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Guide Dogs - Then and Now

By: Alex Lieber

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A carving on a wooden plaque, dating from medieval times, shows a dog leading a blind man through a village - this is perhaps the earliest evidence of a guide dog. Throughout history, dogs have helped people in countless ways, even acting as their eyes and ears. Today, more than 10,000 dogs give the blind freedom they otherwise would not know.

But guide dogs as they are now recognized only came into being recently, and laws that protect these dogs and the rights of their owners are still being developed. It took more than 60 years after the first guide dog training school was established before a federal law was passed that prohibited discrimination against guide dogs and their owners.

However, guide dogs are becoming more accepted. The passage of the Americans With Disabilities Act in 1990 guarantees that the blind and their guide dogs cannot be denied access to restaurants, air travel, taxicabs, hotels and other places and conveyances. Until this landmark legislation was passed, the blind and their dogs were routinely barred from these areas.

In the United States, there are 10 centers dedicated to raising and training "teams" – the dogs and their owners. In discussing guide dogs, it is important to make a distinction between the term "guide dogs," which includes all guide dogs, and "Seeing Eye dogs." Seeing Eye is the registered trademark of one of the 10 organizations that train guide dogs.
Founded in 1929, The Seeing Eye is one of the oldest institutions in the United States dedicated to training guide dogs. Only their dogs are actually called "Seeing Eye dogs." However, all the organizations conform to the guidelines agreed to by the governing U.S. Council on Guide Dogs.

The Modern History of Guide Dogs

The first attempt to develop a program for the blind occurred in Vienna, Austria. A man named Johann Wilhem Klein founded the Institute for the Blind. Part of the institute's mission was to train dogs to be used as guides, but the project didn't gain recognition and was largely forgotten.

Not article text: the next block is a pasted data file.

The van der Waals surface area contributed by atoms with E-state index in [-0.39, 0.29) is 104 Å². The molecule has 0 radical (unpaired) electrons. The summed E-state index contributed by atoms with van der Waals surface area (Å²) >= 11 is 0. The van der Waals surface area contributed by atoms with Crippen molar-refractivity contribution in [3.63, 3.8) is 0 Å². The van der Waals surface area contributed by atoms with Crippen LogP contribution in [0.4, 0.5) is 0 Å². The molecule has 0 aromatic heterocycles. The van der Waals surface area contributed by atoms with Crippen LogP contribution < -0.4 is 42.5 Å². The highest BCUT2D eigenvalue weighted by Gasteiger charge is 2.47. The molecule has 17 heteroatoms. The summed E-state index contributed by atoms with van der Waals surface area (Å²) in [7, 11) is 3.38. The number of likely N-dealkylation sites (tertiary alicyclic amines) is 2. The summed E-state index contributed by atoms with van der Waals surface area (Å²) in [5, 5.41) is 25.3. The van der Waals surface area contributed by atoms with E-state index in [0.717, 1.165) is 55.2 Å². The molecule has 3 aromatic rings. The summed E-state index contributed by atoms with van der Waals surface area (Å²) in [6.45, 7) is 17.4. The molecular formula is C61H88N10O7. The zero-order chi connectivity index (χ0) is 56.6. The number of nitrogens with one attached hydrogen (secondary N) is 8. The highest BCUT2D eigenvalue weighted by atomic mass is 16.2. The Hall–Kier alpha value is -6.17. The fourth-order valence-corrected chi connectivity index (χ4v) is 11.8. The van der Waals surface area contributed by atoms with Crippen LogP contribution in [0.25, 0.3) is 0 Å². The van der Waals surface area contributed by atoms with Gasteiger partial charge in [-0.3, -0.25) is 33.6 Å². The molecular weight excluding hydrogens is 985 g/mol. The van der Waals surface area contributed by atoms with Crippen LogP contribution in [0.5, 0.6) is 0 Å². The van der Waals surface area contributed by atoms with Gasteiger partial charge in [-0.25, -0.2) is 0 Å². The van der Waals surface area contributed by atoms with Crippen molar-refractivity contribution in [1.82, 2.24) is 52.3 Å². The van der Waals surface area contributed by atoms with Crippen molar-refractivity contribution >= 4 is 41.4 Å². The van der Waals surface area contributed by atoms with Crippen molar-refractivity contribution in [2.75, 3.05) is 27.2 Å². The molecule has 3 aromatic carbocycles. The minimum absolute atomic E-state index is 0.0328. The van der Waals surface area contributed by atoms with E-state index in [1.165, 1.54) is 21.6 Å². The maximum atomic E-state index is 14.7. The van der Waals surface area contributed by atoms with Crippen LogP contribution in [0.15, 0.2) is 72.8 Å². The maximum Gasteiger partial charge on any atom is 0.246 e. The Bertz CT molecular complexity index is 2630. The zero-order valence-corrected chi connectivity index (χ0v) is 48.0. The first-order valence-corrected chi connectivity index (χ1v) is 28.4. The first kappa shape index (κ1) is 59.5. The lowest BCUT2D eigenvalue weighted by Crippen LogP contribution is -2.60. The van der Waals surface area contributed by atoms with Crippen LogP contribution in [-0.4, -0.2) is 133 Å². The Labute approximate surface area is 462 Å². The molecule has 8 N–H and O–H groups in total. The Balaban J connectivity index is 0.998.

Following World War I, however, interest in guide dogs resurfaced. The war had blinded thousands of German soldiers, many of whom suffered the effects of mustard gas. In 1919, a German doctor named Gerhard Stalling developed a program to train dogs for the blind. Again, the guide dog program went unnoticed. Ten years later, an American woman named Dorothy Eustis, working in Europe as a police dog trainer, heard of the program. She studied the methods and published an article in New York on the program.

A blind man named Morris Frank asked Eustis to train a guide dog for him. He traveled to Europe, where he was trained and partnered with a German shepherd named Buddy. He returned to the United States with his guide dog and established the first guide dog school in North America. Incorporated in 1929, the school was named The Seeing Eye, after the article Eustis wrote. The title came from the Bible, Proverbs 20:12: "The seeing eye, the hearing ear; The Lord hath made them both." The first class taught two students. By the end of the year, 17 had graduated.

The success of the guide dog program had finally achieved international recognition, and it quickly spread throughout the world.

The Makings of a Good Guide Dog